Although the print’s signatures are subtle, its size is hardly so – it measures over 11 feet long and 7 feet high. Were it not for the barely-there autographs, the image likely would not have sold in 2008 for 23,000 euros (roughly $35,772 at time of sale).

Though few would call the image affordable, it is quite a bargain compared to the Pebble Beach-bound relations of the aforementioned 250 GTO and LM: a 250 GT California expected to bring $12m to $15m, and a 275 GTB/C Speciale that could very well top $40m, making it the most expensive car ever sold at public auction.

All of which serves to make an archival automotive photograph even more attractive. Bonus: you wouldn’t have to worry about crashing it.

Blues Brothers mayhem, distilled for the small screen

Sean McFarland

This article was originally published on BBC Autos.



The Little Tikes Cozy Coupe, BBC Autos’ most recent Icons & Innovators subject, was the childhood equivalent of the Volkswagen Beetle: simple, cheap and effective.

Children found the red and yellow plastic hardtop an easy vehicle for driveway exploration, and parents found it a surefire way to keep a child engaged. The Cozy Coupe was tough, too, able to withstand the occasionally destructive force that is a child’s imagination.

But the appeal of an automotive “smash ‘em up” does not wane just because a child grows older. When the US comedy The Blues Brothers hit theatres in 1980, it did so with a smash-and-crash storyline heavy on gratuitous automotive carnage. Cozy Coupes may be a tight squeeze nowadays, but even the most severe cases of Peter Pan syndrome can be soothed with this piece of escapism.

YouTube user Bricktease employed stop-motion video and Lego in a shot-for-shot recreation of the mall chase in the movie. Audiences everywhere could view the pursuit through an Illinois shopping centre as a celluloid facsimile of their childhood fantasies. Filming the sequence brought about the destruction of 103 cars in total, a record for films at the time.

This colourful Lego tribute matches the calamities of the chase all the way down to the scattering patrons. The cars slide and tumble through the mall with awful handling as the film’s main characters casually take in all the newest retail additions.

Not quite the same as a Cozy Coupe demolition derby, but it scratches an itch.

Five ways to bring summer on the road

Sean McFarland

This article was originally published on BBC Autos.



 

Winter has retreated from the northern hemisphere and warmth reigns supreme, setting many readers to dream of escapes. Not just any escapes, but the kind of adventures where the vehicle is as much a protagonist as the destination. Few things are better than a car filled with friends en route to a beach or campsite, and the fun factor only grows when a car can adjust for prolonged absences. These are some of our favourite ways to stay away a little bit longer this summer. (Photo: AT Overland Equipment; Cover photo: Kylie McLaughlin/Lonely Planet Images/Getty)

Audi Q3 Camping Tent

The Q3 stuffs Audi’s core tenets of sport and luxury into an appealing soft-roader package. But for weekenders who’d rather not be fodder for mosquitos, Audi has devised a solution. The Q3 camping tent can withstand winds of up to 43mph, making it a formidable shelter in an impromptu storm. Audi estimates that the inflatable fortress and attached exoskeleton will be ready for occupants in just seven minutes. Don’t want to get wet walking from the car to the tent? Fear not, for Ingolstadt’s engineers have thought of it all: the tent attaches seamlessly to the Q3’s open rear hatch, enabling crawl-throughs. How very civilised. (Photo: Audi of America)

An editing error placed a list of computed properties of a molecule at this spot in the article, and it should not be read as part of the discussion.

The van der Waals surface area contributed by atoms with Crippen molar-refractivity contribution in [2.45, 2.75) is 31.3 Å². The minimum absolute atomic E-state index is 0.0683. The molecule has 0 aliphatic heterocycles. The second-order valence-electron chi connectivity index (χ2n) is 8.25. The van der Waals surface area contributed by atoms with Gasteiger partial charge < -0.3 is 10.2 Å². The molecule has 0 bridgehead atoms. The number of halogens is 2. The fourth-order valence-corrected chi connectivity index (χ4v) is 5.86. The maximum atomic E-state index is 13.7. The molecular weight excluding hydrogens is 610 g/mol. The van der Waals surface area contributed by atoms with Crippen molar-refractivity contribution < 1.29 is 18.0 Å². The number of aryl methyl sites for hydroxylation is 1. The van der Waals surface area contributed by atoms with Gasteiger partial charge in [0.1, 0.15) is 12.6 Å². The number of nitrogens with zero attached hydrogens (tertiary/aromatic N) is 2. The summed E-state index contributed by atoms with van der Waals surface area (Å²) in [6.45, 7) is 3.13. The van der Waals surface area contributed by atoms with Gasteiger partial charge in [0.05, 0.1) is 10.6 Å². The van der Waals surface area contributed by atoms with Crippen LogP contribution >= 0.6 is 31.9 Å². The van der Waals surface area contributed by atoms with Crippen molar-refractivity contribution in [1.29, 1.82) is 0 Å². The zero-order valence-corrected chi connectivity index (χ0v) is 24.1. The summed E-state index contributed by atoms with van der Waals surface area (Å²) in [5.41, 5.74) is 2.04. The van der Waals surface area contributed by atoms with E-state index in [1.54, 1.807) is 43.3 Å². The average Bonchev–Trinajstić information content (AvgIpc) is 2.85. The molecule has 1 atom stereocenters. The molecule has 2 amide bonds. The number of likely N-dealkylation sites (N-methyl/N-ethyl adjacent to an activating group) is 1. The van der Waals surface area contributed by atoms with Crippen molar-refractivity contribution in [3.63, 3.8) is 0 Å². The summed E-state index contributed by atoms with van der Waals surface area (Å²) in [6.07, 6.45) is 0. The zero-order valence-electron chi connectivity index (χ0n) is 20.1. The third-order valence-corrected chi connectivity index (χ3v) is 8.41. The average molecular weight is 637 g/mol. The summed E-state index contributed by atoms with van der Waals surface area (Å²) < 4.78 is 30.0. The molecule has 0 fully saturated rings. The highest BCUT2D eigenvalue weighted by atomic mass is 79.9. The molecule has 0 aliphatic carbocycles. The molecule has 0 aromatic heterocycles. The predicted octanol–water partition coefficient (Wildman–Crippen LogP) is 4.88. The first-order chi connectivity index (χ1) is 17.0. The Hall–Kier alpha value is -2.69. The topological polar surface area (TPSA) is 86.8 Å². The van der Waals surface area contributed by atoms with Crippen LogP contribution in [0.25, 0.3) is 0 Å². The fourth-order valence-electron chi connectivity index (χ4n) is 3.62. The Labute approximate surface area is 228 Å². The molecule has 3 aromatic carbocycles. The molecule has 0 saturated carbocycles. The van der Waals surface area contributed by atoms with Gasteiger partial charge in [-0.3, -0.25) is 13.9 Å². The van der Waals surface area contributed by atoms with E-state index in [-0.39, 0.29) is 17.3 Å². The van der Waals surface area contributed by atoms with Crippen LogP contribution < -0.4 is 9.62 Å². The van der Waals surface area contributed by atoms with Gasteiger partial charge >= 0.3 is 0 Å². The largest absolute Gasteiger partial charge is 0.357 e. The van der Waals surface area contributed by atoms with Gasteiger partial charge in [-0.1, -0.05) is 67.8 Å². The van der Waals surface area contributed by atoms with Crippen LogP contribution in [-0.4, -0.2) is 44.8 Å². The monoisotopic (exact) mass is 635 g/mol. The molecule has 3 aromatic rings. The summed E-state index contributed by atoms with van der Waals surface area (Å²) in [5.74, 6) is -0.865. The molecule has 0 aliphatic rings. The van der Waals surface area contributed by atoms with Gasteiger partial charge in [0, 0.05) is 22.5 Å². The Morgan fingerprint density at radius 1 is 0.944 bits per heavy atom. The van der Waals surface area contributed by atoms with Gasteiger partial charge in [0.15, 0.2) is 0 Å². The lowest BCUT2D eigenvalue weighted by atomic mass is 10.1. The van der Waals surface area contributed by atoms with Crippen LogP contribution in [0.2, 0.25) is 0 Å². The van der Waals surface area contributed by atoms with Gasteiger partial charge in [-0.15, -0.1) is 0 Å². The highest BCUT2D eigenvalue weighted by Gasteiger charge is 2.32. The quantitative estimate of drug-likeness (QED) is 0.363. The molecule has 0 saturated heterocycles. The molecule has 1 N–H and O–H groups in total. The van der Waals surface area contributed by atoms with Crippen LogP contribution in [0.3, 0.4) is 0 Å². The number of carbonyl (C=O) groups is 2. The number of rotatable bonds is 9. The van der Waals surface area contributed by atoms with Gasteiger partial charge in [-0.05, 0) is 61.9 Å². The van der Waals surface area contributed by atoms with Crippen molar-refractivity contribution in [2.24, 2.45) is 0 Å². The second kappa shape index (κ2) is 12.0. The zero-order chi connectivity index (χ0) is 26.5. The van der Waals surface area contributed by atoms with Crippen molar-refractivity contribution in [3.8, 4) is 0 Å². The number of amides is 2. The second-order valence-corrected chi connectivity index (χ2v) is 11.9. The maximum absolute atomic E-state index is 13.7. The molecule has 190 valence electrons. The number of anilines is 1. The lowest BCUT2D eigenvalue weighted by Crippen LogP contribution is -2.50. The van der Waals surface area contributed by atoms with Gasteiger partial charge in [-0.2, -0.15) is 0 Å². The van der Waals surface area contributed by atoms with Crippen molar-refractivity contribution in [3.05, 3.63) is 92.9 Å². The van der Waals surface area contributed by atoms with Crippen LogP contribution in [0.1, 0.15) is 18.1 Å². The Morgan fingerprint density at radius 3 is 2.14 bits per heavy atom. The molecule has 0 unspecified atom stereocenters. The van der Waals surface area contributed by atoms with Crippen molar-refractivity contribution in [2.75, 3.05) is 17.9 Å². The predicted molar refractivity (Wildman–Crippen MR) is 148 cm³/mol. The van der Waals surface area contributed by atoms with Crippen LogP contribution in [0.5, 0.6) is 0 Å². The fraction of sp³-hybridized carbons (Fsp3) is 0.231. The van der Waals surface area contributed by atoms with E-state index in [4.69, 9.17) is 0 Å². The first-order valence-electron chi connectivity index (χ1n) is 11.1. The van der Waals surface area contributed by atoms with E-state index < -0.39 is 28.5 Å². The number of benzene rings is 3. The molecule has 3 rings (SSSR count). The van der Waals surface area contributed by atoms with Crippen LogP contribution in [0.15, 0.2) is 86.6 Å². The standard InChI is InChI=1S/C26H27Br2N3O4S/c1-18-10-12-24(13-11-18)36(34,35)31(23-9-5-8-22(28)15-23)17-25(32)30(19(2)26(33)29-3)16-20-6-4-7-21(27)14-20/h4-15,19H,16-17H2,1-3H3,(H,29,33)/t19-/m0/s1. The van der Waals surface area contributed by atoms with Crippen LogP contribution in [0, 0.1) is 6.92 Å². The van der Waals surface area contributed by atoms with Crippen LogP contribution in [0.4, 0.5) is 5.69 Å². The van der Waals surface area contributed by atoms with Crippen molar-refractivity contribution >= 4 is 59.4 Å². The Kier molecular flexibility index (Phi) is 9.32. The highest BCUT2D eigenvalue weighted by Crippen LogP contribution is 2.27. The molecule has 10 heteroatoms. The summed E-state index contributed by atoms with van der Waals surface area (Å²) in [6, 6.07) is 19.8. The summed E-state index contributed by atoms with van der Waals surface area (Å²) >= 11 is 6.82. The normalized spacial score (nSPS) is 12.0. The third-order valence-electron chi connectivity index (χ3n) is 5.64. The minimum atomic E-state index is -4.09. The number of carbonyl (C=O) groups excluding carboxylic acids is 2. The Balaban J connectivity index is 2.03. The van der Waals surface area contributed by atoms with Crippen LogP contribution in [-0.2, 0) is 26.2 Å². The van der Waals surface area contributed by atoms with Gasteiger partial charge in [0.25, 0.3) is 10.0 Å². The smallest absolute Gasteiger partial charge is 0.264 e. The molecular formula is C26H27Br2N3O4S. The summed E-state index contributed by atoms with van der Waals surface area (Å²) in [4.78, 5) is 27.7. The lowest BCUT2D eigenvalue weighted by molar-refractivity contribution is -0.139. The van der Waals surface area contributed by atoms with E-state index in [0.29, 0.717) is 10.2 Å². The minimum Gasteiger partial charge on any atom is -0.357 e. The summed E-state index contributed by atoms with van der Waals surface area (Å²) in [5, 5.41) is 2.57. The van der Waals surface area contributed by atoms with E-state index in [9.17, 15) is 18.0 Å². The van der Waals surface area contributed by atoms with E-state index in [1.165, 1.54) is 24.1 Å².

Volkswagen California

Grandchild of the recently deceased Kombi, the California is Volkswagen’s response to adventurers seeking a self-contained holiday. The California comes standard with an accordion-like expandable roof, cooking facilities, a sink and a refrigerator. Add the optional camping pack, and a retractable awning turns this Swiss Army van from an overnight shelter to a second home on wheels. At the end of a long summer day, there’s a double bed for a restful night’s sleep. This latest pop-top VW truly has everything you’d need on a camping holiday, save for a fire pit for roasting weenies and preparing late-night s’mores. (We assume Volkswagen will issue a recall to mend this minor design flaw.) (Photo: Volkswagen Group)

Airstream Autobahn

Fancy having your business associates over for a meeting before a daytrip to the countryside? The Airstream Autobahn is the summer solution for the terrestrial jet set. Airstream takes a standard Mercedes-Benz Sprinter van and adds all the humble road-trip necessities: leather-lined captain’s chairs, power window shades, a beverage cooler and, of course, a flat-screen LCD television. Though a journey in the Autobahn would never be construed as “rouging it”, this modified cargo-mover is a choice shelter for those with high-tag adventuring in mind – a tag starting at $133,000 in the US, to be exact. (Photo: Airstream)

Nissan Titan Bed Tent

Notwithstanding nomadic tribes of surfers and snowboarders, most owners of pickup trucks overlook their vehicles’ ability to double as makeshift campgrounds. This bed tent for Nissan’s full-size Titan comes directly from the Japanese brand, and is ideal for providing a dry night’s sleep. But while the shelter part of the camping equation is covered, it’s still in adventurers’ best interest to throw in a mattress. The steel bed of a full-size truck may be a bit on the firm side. (Photo: Nissan North America)

AT Overland JK Habitat

This solution is built for the daytrips that turn into weekend-long trailblazing expeditions. Jeep Wrangler owners end up in the darnedest situations as it is. They might park for the evening in fender-deep mud, simply because they could. For just such occasions, the JK Habitat lofts its residents above the vehicle. This origami nest bolts directly to the body of a Wrangler Unlimited (the Jeep’s four-door configuration) and unfolds to reveal a 15ft-long canvas penthouse. Setup takes just 60 seconds, according to the manufacturer, and the unit can sleep four comfortably. An opening at the rear of the cabin makes a clever entry point, allowing occupants to move upstairs without exiting the vehicle – a smart idea considering the tricky footing in typical Wrangler habitat. (Photo: AT Overland Equipment)